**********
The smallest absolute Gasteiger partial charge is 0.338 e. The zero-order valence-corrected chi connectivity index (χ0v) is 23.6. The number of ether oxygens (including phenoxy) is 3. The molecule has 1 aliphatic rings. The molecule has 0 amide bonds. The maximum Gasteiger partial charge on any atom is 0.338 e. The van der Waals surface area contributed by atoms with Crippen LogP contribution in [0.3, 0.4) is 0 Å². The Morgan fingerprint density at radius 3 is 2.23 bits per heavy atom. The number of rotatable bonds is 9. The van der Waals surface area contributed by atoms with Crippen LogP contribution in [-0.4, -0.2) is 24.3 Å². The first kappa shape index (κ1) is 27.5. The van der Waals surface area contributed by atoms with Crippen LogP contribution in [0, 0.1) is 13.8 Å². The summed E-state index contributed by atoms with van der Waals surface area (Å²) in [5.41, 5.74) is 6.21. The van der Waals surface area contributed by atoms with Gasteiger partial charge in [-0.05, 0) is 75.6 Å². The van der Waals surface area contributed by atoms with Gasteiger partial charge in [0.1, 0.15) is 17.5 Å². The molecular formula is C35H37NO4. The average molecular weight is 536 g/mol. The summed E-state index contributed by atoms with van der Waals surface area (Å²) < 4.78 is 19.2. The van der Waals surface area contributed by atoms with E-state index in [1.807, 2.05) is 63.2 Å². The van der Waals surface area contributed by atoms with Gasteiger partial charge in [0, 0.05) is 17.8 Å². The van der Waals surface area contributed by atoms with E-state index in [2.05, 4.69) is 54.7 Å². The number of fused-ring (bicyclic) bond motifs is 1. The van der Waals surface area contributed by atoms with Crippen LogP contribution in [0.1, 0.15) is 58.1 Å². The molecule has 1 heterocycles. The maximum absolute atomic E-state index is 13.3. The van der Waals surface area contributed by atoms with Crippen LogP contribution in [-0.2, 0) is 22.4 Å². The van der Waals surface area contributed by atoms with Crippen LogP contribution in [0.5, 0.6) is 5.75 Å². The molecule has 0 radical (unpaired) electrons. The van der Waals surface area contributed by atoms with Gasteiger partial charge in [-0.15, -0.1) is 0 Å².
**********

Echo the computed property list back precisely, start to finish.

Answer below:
The smallest absolute Gasteiger partial charge is 0.338 e. The zero-order valence-corrected chi connectivity index (χ0v) is 23.6. The number of ether oxygens (including phenoxy) is 3. The molecule has 1 aliphatic rings. The molecule has 0 amide bonds. The maximum Gasteiger partial charge on any atom is 0.338 e. The van der Waals surface area contributed by atoms with Crippen LogP contribution in [0.3, 0.4) is 0 Å². The Morgan fingerprint density at radius 3 is 2.23 bits per heavy atom. The number of rotatable bonds is 9. The van der Waals surface area contributed by atoms with Crippen LogP contribution in [-0.4, -0.2) is 24.3 Å². The first kappa shape index (κ1) is 27.5. The van der Waals surface area contributed by atoms with Crippen LogP contribution in [0, 0.1) is 13.8 Å². The summed E-state index contributed by atoms with van der Waals surface area (Å²) in [5.41, 5.74) is 6.21. The van der Waals surface area contributed by atoms with Gasteiger partial charge in [-0.05, 0) is 75.6 Å². The van der Waals surface area contributed by atoms with Gasteiger partial charge in [0.1, 0.15) is 17.5 Å². The molecular formula is C35H37NO4. The average molecular weight is 536 g/mol. The summed E-state index contributed by atoms with van der Waals surface area (Å²) < 4.78 is 19.2. The van der Waals surface area contributed by atoms with E-state index in [1.807, 2.05) is 63.2 Å². The van der Waals surface area contributed by atoms with Gasteiger partial charge in [0, 0.05) is 17.8 Å². The van der Waals surface area contributed by atoms with E-state index in [2.05, 4.69) is 54.7 Å². The number of fused-ring (bicyclic) bond motifs is 1. The van der Waals surface area contributed by atoms with Crippen LogP contribution in [0.1, 0.15) is 58.1 Å². The molecule has 1 heterocycles. The maximum absolute atomic E-state index is 13.3. The van der Waals surface area contributed by atoms with Crippen LogP contribution in [-0.2, 0) is 22.4 Å². The van der Waals surface area contributed by atoms with Crippen LogP contribution in [0.5, 0.6) is 5.75 Å². The molecule has 0 radical (unpaired) electrons. The van der Waals surface area contributed by atoms with Gasteiger partial charge in [-0.15, -0.1) is 0 Å².